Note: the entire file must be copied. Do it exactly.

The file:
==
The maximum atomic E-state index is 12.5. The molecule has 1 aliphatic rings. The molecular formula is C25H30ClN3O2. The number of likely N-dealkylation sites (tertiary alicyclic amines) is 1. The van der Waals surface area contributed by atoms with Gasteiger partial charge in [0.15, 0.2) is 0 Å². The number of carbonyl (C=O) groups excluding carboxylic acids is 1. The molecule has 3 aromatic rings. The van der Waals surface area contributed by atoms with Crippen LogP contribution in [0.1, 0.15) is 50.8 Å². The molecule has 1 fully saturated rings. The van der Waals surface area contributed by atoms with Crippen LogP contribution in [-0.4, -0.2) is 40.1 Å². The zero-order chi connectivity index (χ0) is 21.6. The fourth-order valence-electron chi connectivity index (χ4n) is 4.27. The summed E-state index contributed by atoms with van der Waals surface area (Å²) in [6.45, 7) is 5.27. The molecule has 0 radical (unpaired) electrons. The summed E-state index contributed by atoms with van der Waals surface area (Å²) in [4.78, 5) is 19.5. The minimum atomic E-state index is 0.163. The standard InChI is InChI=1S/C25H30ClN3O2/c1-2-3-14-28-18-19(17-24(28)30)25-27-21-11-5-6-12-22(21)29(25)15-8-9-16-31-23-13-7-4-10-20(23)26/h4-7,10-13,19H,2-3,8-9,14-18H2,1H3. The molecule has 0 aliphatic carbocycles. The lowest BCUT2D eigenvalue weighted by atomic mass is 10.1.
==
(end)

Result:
The maximum atomic E-state index is 12.5. The molecule has 1 aliphatic rings. The molecular formula is C25H30ClN3O2. The number of likely N-dealkylation sites (tertiary alicyclic amines) is 1. The van der Waals surface area contributed by atoms with Gasteiger partial charge in [0.15, 0.2) is 0 Å². The number of carbonyl (C=O) groups excluding carboxylic acids is 1. The molecule has 3 aromatic rings. The van der Waals surface area contributed by atoms with Crippen LogP contribution in [0.1, 0.15) is 50.8 Å². The molecule has 1 fully saturated rings. The van der Waals surface area contributed by atoms with Crippen LogP contribution in [-0.4, -0.2) is 40.1 Å². The zero-order chi connectivity index (χ0) is 21.6. The fourth-order valence-electron chi connectivity index (χ4n) is 4.27. The summed E-state index contributed by atoms with van der Waals surface area (Å²) in [6.45, 7) is 5.27. The molecule has 0 radical (unpaired) electrons. The summed E-state index contributed by atoms with van der Waals surface area (Å²) in [4.78, 5) is 19.5. The minimum atomic E-state index is 0.163. The standard InChI is InChI=1S/C25H30ClN3O2/c1-2-3-14-28-18-19(17-24(28)30)25-27-21-11-5-6-12-22(21)29(25)15-8-9-16-31-23-13-7-4-10-20(23)26/h4-7,10-13,19H,2-3,8-9,14-18H2,1H3. The molecule has 0 aliphatic carbocycles. The lowest BCUT2D eigenvalue weighted by atomic mass is 10.1.